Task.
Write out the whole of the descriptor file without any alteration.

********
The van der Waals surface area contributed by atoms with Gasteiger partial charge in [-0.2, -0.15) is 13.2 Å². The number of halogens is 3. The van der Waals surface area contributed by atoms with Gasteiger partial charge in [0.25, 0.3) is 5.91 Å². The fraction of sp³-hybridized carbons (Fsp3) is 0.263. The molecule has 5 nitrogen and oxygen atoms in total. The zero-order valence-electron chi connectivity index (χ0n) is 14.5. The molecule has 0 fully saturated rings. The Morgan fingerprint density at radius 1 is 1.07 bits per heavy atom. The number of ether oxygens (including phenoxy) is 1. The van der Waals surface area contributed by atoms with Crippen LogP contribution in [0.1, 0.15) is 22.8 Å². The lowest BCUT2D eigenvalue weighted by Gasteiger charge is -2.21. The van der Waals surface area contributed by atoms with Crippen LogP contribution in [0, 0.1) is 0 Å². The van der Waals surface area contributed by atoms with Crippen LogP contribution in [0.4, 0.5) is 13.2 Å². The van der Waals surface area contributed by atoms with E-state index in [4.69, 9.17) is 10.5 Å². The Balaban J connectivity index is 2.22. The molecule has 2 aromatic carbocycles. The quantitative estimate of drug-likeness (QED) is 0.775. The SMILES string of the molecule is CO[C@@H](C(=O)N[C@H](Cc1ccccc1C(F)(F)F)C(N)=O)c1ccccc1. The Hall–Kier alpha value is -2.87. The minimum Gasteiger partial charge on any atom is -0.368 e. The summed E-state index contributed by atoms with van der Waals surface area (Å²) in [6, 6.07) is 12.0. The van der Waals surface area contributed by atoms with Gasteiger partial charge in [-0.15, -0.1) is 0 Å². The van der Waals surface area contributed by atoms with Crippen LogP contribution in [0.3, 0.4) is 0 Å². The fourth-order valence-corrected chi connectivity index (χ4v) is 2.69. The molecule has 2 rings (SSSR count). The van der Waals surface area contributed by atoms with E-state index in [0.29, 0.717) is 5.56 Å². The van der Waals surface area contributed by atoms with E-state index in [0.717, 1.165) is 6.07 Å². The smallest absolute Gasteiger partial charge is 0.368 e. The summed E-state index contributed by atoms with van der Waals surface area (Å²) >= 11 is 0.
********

The van der Waals surface area contributed by atoms with Gasteiger partial charge in [-0.2, -0.15) is 13.2 Å². The number of halogens is 3. The van der Waals surface area contributed by atoms with Gasteiger partial charge in [0.25, 0.3) is 5.91 Å². The fraction of sp³-hybridized carbons (Fsp3) is 0.263. The molecule has 5 nitrogen and oxygen atoms in total. The zero-order valence-electron chi connectivity index (χ0n) is 14.5. The molecule has 0 fully saturated rings. The Morgan fingerprint density at radius 1 is 1.07 bits per heavy atom. The number of ether oxygens (including phenoxy) is 1. The van der Waals surface area contributed by atoms with Crippen LogP contribution in [0.1, 0.15) is 22.8 Å². The lowest BCUT2D eigenvalue weighted by Gasteiger charge is -2.21. The van der Waals surface area contributed by atoms with Crippen LogP contribution in [0, 0.1) is 0 Å². The van der Waals surface area contributed by atoms with Crippen LogP contribution in [0.4, 0.5) is 13.2 Å². The van der Waals surface area contributed by atoms with E-state index in [4.69, 9.17) is 10.5 Å². The Balaban J connectivity index is 2.22. The molecule has 2 aromatic carbocycles. The quantitative estimate of drug-likeness (QED) is 0.775. The SMILES string of the molecule is CO[C@@H](C(=O)N[C@H](Cc1ccccc1C(F)(F)F)C(N)=O)c1ccccc1. The Hall–Kier alpha value is -2.87. The minimum Gasteiger partial charge on any atom is -0.368 e. The summed E-state index contributed by atoms with van der Waals surface area (Å²) in [6, 6.07) is 12.0. The van der Waals surface area contributed by atoms with Gasteiger partial charge in [-0.15, -0.1) is 0 Å². The van der Waals surface area contributed by atoms with Crippen LogP contribution in [0.3, 0.4) is 0 Å². The fourth-order valence-corrected chi connectivity index (χ4v) is 2.69. The molecule has 2 rings (SSSR count). The van der Waals surface area contributed by atoms with E-state index in [0.29, 0.717) is 5.56 Å². The van der Waals surface area contributed by atoms with E-state index in [0.717, 1.165) is 6.07 Å². The smallest absolute Gasteiger partial charge is 0.368 e. The summed E-state index contributed by atoms with van der Waals surface area (Å²) >= 11 is 0.